Florida HB357/SB576: Two prominent adoption organizations join the opposition

Good news!

The  National Center for Adoption Permanency, led by Adam Pertman and the Post-Adoption Center for Education and Resources (PACER) has signed on to the Joint Statement in Opposition to Florida HB357/SB576. This makes a total of 24 national, state, and international adoptee rights and adoption reform organizations who oppose Florida HB357/SB576. The only support the bill has received comes from a murky anonymous “adoptee rights” group claiming to represent Florida adoptees, who refuse to make their names public  and rejects the idea that OBC and other adoption record access is a right.

Bill Provisions

1) Pre-July 1, 1977s adoptions: Currently, in theory, Florida adoptees whose adoptions were finalized before June 30, 1977 have unrestricted access to their OBC, a right they have held for decades. No specific legislation, however, was enacted to authorize that release. As a result, due to misunderstanding and misapplication of law, some pre-1977s adoptees receive their OBCs, but many others are routinely denied access. In some cases, the Department of Health has refused to comply, even if with lawfully issued court order has been issued, and adoptees have been forced to sue the state for what is rightfully theirs. HB357/SB576 does not cover these circumstances. It appears, in fact, that under HB357/SB576 pre-1977 OBCs would remain held hostage to current ambiguous and confusing Florida release practice and the whim of bureaucrats. They would receive no relief. That is, it is likely that the current pre-1977 system and its misuse, will remain in place.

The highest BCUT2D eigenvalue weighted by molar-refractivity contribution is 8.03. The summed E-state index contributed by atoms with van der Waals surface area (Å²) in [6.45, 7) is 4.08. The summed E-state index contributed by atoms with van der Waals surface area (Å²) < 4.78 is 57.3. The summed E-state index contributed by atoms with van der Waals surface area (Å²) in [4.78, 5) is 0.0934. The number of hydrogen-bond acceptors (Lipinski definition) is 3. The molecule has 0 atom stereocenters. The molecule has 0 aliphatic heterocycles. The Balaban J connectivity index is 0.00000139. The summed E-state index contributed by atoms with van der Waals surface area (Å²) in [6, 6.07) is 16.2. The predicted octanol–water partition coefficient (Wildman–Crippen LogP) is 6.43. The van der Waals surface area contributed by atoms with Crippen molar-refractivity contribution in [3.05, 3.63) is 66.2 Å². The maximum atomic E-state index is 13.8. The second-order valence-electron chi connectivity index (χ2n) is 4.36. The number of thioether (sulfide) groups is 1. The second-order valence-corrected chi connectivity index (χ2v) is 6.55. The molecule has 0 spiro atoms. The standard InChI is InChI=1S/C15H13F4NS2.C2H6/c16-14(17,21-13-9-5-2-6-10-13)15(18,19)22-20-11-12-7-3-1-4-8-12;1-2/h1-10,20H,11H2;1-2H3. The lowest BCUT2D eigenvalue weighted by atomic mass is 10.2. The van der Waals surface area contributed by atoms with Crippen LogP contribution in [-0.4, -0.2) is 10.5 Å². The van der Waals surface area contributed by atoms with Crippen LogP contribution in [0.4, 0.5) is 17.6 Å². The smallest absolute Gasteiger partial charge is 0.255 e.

(2) July 1, 1977- June 30, 2018 adoptions: OBCs would be released to adoptees 40 years after adoption finalization. An OBC can be released earlier if the birthparent(s) listed on it is deceased or can reasonably be presumed to be deceased; an adoptee provides written evidence of knowledge of the birthparent(s) name that appears on the OBC; the adoptee receives a court order for release. Although the bill does not include a Disclosure Veto or similar restrictions, it does prescribe “contact preference” and medical history forms for birthparents to submit to the state voluntarily. We expect that if the legislative process moves forward that restrictions such as Disclosure Vetoes, or white-outs will be added to the bill making it even more restrictive and anti-equality.

(3) July 1, 2018-beyond adoptions:  OBCs would be released to adoptees upon request, with no restriction, at the age of 18.

If your organization has not yet become a signatory and want to join, please contact me at marleyoas@gmail with your authorization and we will add you.

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